With Grange as its foundation, Penfolds has built the country's most respected winery
As the setting sun paints the sky orange over Gulf St. Vincent, the lights of downtown Adelaide flicker against the picture windows of Magill Estate restaurant. In a decanter on the sideboard, Penfolds Grange Hermitage 1955—the fourth vintage made of what has become Australia’s icon wine—glows a youthful ruby.
The restaurant, on the site of Penfolds’ 19th-century vineyard and winery, offers the most lavish dining experience in Adelaide, a city with more than its share of excellent dining options. A tasting menu with matching wines hits many highlights, both vinous and culinary. The cutting-edge cuisine of chefs Scott Huggins and Emma McCaskill is catnip for the winery’s classics, all of which are offered on the wine list in an impressive range of vintages.
During my recent dinner there, chief winemaker Peter Gago pours, among other rarities, the 1990 Grange. The wine clearly shows why it was Wine Spectator’s Wine of the Year in 1995. A towering red, it cloaks its power in a plush, silky texture that somehow manages to dance lightly through a long finish, trailing blueberry and spice character. It wraps nicely around a grilled slice of locally grown Wagyu beef.
But the evening’s climax is that 1955 Grange, its core of cherry and fig flavors gaining complexity from spice, leather and licorice notes. A pungent Italian ewe’s milk cheese called Canestrato, produced by celebrated cheesemaker Casa Madaio, hardly fazes this mature but still vibrant 59-year-old Shiraz.
The food is spectacular, the wines even more so, amply demonstrating why collectors scramble for available bottles of Grange, and why Penfolds’ best wines deserve their place in the wine world’s gallery of stars.
THE BIRTH OF GRANGE
Cellar 20, part of the 125-year-old Magill Estate winery, includes a long tunnel where floor-to-ceiling racks display thousands of bottles, stacks of every vintage of Grange ever made beginning with the first trials from 1951. At the end of the tunnel stands the old desk and other memorabilia of Max Schubert, the winemaker who invented Grange and in the process put Penfolds—and Australia—on the international wine map.
The Grange story begins in 1948, when the winery sent Schubert to Spain so the young assistant winemaker could study Sherry production. On a side trip to Bordeaux, he visited some of the celebrated châteaus and tasted great old vintages. He saw red wines put into small oak barrels, a practice little known in Australia. Schubert could taste the barrels’ effect on quality, and could not wait to experiment with them in his own winery back home.
Because Schubert had scant access to Bordeaux varieties such as Cabernet or Merlot, he opted to use Shiraz (the Australian name for Syrah). Mature vines of the grape were plentiful, having been grown for more than a century in Australia. Most were intended for fortified wines, though a few wineries had made small quantities of dry reds.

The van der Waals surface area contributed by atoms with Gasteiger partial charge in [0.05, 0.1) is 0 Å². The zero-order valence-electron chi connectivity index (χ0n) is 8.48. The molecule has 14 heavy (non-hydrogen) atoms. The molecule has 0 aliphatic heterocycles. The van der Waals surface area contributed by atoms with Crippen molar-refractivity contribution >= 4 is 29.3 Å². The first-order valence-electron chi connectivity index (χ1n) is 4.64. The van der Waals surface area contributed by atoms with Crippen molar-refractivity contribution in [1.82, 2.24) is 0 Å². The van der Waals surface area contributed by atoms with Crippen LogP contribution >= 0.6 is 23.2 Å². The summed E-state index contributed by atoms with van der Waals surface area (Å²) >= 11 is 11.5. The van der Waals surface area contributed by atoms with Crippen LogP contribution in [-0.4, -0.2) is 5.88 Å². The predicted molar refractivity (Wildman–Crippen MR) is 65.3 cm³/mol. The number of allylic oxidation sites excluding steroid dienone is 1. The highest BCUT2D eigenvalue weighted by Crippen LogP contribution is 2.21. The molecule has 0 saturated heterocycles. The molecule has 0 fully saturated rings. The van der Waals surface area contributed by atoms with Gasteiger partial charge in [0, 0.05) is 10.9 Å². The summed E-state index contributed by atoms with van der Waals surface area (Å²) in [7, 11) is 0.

Believing that he had seen the red wines in Bordeaux fermenting in barrels (they weren’t), Schubert finished the fermentations of his 1951 experimental batches in five American oak hogsheads (slightly larger than traditional Bordeaux barriques). Then he racked the wines into the rinsed-out barrels to age. As a control, he sent the same material through a traditional open-tank fermentation and aging in 1,000-gallon oak vats.
Though it did not resemble Bordeaux, after two years the barrel-treated wine showed remarkable structure and depth. Finishing the fermentation in barrel had produced a creamy texture and deftly integrated the oak flavors.
“The overall flavor was much more intense than the control, and for a big young wine, the balance was superb,” Schubert recalled in a 1979 speech at a wine symposium in Canberra, the national capital. “Gone was any suggestion of raw wood, and a complete wine was emerging with a full, buoyant, almost ethereal nose of great intensity and a palate full of rich flavor and character.”
Encouraged, Schubert made commercial quantities of the wine in 1952. He called it Grange Hermitage. The name combined the title of Penfolds’ vineyard at Magill Estate (Grange) with Hermitage, the local synonym for the grape, referencing the French appellation in the Rhône Valley renowned for Syrah-based wines. He continued making the wine in subsequent vintages and, pleased with how it improved in bottle, he decided to present it to the public in 1957.
The Penfolds board gathered friends and respected local wine figures in Sydney for a tasting. It was a disaster. In later years, Schubert delighted in quoting some of the brickbats. “A concoction of wild fruits and sundry berries with crushed ants predominating,” said one. “Schubert, I congratulate you,” said another, “on a very good, dry Port, which no one in their right mind will buy, let alone drink.” Another wanted to buy it and use it as an aphrodisiac, on the theory that the thick, rich wine would raise his blood count to twice the norm when the occasion demanded.
Not everyone hated it. U.S.-born surgeon Dr. Max Lake—who only a few years later, in 1963, would found Lake’s Folly in Hunter Valley, Australia’s first boutique winery—bought several cases.
The board pulled the plug on the project. “The main reasons given were that I was accumulating large stocks of wine which to all intents and purposes were unsalable, and that the adverse criticism directed at the wine was harmful to the company image,” Schubert recalled. “It appeared to be the end.”
However, with the quiet permission of Jeffrey Penfold Hyland, the family member who managed Magill Estate, Schubert made small quantities in 1957, 1958 and 1959. Using only older barrels compromised the results, but they were good enough to bottle as Grange Hermitage. And as the early vintages matured in bottle, critics started to come around. They found more grace and elegance than they expected. Finally, the directors relented, and urged Schubert to resume.